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German Chocolate Cake Brownies & Frozen Hot Cocoa

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What makes German chocolate cake so irresistible? The sweet Baker’s chocolate? Or the gooey frosting full of coconut and pecans? While I like cake, I must say I can never have enough frosting….well almost.

One time in junior high Grandma let my sister, cousin and I stay up until midnight and do anything. So we decided to raid the kitchen. My sister made a tin foil funnel hat coated with cheese. My cousin had coffee grinds smeared on her head and face, and I had a beard made of coconut pecan cake frosting.  By the stroke of 12:00 when we had to revert to our normal selves, my beard had been eaten down to a goatee, and I was rather sick of the sweetness and stickiness. I had had enough coconut pecan German chocolate cake frosting for a while. But that didn’t last too long and I regained my taste for it in time for my birthday the next year.

All this leads to today’s creations and recipes: German Chocolate Cake Brownies and Frozen Hot Chocolate.

German Chocolate Cake Brownie Recipe

Since my wife loves brownies and I love cake, I decided to marry the two together into German Chocolate Cake Brownies.

Mix half a box of German Chocolate cake with half a box of brownie mix. You’ll need to calculate the right egg ratio; in this box mix combination it ended up being just 2 eggs. Otherwise, you can just mix eggs together and divide them. For richer flavor, you can substitute milk or even chocolate milk for the water in the cake. Baking time varies but will lean more towards the brownie directions. When cooled, frost with canned or homemade coconut pecan frosting. Makes 9-12 brownies based on pan size.

Frozen Hot German Chocolate Cake Cocoa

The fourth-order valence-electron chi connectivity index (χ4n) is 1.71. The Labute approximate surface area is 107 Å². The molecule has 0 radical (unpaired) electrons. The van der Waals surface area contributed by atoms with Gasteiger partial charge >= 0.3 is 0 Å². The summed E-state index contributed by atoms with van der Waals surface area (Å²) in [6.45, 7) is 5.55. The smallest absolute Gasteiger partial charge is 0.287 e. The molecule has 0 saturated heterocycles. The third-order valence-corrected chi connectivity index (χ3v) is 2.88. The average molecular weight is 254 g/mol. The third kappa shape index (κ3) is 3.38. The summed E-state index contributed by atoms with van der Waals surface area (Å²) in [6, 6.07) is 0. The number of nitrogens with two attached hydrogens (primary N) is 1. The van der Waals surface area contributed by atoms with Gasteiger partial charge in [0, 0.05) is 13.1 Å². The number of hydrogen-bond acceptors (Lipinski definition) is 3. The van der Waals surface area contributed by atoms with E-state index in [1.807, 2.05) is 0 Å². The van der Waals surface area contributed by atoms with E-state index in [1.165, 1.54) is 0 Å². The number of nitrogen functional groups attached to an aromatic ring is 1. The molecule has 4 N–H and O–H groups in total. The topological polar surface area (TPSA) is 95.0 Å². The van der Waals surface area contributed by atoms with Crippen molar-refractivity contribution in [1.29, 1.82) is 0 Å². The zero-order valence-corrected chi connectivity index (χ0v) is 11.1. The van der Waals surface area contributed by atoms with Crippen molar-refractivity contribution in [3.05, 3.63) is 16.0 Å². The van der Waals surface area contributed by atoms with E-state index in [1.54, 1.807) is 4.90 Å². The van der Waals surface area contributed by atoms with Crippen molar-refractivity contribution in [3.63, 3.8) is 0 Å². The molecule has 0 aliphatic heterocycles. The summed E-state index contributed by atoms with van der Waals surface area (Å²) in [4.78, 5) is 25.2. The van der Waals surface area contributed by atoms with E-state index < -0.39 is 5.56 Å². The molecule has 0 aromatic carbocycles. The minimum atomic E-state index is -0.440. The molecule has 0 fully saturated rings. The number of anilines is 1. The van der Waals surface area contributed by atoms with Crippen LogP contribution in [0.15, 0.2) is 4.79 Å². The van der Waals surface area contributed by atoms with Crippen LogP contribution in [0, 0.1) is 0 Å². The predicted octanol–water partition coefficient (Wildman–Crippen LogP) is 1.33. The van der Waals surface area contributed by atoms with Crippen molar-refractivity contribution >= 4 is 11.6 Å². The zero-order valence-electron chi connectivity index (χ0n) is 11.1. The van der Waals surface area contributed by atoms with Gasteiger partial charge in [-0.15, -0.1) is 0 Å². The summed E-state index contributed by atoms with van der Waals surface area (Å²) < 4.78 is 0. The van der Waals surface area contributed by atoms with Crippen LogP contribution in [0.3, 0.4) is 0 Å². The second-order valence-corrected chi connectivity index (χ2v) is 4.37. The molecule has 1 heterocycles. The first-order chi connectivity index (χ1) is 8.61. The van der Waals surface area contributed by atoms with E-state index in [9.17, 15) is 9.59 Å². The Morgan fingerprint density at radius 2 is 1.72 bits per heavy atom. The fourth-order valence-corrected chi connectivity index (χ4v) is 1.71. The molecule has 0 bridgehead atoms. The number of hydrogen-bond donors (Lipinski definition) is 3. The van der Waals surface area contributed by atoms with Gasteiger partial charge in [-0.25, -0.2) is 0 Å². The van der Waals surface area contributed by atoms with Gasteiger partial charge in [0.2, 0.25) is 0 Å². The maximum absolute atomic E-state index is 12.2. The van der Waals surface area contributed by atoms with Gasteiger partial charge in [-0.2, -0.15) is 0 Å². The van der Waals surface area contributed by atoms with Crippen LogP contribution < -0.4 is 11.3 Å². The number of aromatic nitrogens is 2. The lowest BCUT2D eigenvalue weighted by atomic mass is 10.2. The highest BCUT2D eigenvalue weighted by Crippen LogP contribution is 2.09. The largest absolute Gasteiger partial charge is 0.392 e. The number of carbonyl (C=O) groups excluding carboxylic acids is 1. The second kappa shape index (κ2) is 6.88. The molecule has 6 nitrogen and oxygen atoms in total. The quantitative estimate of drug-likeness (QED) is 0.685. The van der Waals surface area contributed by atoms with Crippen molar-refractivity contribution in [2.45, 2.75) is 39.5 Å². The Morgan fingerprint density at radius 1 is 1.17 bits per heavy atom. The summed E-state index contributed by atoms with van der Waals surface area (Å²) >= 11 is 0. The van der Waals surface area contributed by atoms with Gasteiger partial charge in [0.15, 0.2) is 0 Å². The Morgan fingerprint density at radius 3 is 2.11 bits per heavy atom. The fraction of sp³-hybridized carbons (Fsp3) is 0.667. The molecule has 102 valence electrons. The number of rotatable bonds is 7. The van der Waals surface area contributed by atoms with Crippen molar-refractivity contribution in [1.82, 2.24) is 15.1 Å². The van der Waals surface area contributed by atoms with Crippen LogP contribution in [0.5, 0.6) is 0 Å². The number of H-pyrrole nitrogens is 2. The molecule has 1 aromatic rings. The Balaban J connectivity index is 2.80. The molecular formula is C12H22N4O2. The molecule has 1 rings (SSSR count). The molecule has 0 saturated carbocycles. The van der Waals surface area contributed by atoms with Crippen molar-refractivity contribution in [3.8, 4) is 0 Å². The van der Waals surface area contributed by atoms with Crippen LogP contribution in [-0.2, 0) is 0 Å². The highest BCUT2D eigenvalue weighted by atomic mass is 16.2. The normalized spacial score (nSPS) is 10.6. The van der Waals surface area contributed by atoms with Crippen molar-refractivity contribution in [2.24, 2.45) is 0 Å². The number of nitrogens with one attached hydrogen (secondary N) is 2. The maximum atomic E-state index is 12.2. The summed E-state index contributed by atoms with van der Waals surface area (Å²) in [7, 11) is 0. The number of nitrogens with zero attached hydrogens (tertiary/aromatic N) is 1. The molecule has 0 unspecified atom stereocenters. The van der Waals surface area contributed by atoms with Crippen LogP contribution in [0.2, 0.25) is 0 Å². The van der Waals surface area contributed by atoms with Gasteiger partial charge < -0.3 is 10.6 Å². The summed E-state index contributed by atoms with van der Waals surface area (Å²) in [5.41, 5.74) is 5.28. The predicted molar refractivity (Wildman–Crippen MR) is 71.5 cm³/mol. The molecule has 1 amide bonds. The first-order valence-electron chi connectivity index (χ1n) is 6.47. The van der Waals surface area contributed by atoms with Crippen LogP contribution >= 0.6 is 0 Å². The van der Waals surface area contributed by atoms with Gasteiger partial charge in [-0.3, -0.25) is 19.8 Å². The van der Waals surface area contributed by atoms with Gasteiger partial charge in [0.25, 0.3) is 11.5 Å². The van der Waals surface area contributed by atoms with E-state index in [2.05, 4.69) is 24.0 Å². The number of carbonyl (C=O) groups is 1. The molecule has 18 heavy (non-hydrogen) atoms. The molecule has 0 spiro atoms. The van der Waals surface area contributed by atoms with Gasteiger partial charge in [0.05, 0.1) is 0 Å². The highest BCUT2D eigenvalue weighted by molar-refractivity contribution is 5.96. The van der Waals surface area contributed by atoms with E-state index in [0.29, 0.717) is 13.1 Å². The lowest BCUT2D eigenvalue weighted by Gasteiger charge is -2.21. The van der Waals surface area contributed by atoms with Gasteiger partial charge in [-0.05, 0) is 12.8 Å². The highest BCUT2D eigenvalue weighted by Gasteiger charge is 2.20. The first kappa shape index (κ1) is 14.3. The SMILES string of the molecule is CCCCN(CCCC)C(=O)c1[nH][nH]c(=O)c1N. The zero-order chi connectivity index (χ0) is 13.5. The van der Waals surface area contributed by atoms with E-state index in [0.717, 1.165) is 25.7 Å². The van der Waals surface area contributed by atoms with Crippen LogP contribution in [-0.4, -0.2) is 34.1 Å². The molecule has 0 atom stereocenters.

Next comes the illusive chocolate drink: Frozen Hot Chocolate! One summer in the mid 90’s Dairy Queen came out with frozen hot chocolate. Both creamy and icy, you could scrape off the flavor with a spoon. I wanted to recreate the flavor experience and add German Chocolate. The result is delicious, but definitely not nutritious! Warning: Do not feed to young children unless you want to become a ringmaster of a circus of jumping kids.

1/2 oz. German chocolate  OR 1/2 oz semisweet chocolate plus 1/4 tablespoon sugar                  Hot German Chocolate Recipe
2-3 tsp cocoa mix or 2 tsp cocoa
1 1/4 cup 2% or whole milk
1/4 cup sweetened canned coconut milk OR 1/2 cup prepared coconut milk in carton
1 3/4 Tbsp sugar
2-3 cups ice (5-7 ice cubes)

  1. Combine both milks and sugar and microwave on low heat until it starts to dissolve.
  2. Add chocolate and cocoa to mixture. Stir every 30 seconds until they are incorporated. Cool.

  3. Take out ice cubes and let thaw slightly. Add prepare liquid to blender and gradually add the ice cubes. Use pulse  function to crush ice, then turn on milkshake/smoothie mode and beat until creamy.

  4. Pour into cup and place in freezer at least 4 hrs.

  5. Top with toasted coconut, pecans, and chocolate shavings, if desired.

If you’re really into the coconut and pecan taste, you can throw some into the blender along with the other ingredients.

Serves 1 person

All measurements serve as an estimate; you may want to add more sugar depending on taste. If you don’t know what you like, then just keep eating until you get it right ;-D

Let me know: Do you like frozen hot chocolate cocoa or other frozen drinks? How else do you use German Chocolate Cake mix or frosting?